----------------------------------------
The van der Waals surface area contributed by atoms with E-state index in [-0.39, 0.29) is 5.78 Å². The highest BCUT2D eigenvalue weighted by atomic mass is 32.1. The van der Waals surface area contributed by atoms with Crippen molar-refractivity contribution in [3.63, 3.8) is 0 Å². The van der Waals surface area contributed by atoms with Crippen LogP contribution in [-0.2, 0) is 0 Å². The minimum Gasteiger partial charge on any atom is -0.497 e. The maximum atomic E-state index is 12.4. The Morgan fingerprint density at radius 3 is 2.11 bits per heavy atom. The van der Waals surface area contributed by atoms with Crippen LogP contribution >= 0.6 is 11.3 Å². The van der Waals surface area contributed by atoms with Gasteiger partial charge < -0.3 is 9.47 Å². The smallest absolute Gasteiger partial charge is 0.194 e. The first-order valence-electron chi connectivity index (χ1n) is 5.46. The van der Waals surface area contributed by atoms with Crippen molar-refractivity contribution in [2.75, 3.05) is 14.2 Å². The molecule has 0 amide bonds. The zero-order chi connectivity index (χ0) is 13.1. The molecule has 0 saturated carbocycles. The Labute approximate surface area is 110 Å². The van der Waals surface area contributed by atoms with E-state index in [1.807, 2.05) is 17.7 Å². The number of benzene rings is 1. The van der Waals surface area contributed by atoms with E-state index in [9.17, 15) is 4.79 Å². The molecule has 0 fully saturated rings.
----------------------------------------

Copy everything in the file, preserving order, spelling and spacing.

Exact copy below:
The van der Waals surface area contributed by atoms with E-state index in [-0.39, 0.29) is 5.78 Å². The highest BCUT2D eigenvalue weighted by atomic mass is 32.1. The van der Waals surface area contributed by atoms with Crippen molar-refractivity contribution in [3.63, 3.8) is 0 Å². The van der Waals surface area contributed by atoms with Crippen LogP contribution in [-0.2, 0) is 0 Å². The minimum Gasteiger partial charge on any atom is -0.497 e. The maximum atomic E-state index is 12.4. The Morgan fingerprint density at radius 3 is 2.11 bits per heavy atom. The van der Waals surface area contributed by atoms with Crippen LogP contribution >= 0.6 is 11.3 Å². The van der Waals surface area contributed by atoms with Gasteiger partial charge < -0.3 is 9.47 Å². The smallest absolute Gasteiger partial charge is 0.194 e. The first-order valence-electron chi connectivity index (χ1n) is 5.46. The van der Waals surface area contributed by atoms with Crippen molar-refractivity contribution in [2.75, 3.05) is 14.2 Å². The molecule has 0 amide bonds. The zero-order chi connectivity index (χ0) is 13.1. The molecule has 0 saturated carbocycles. The Labute approximate surface area is 110 Å². The van der Waals surface area contributed by atoms with E-state index in [1.807, 2.05) is 17.7 Å². The number of benzene rings is 1. The van der Waals surface area contributed by atoms with E-state index in [9.17, 15) is 4.79 Å². The molecule has 0 fully saturated rings.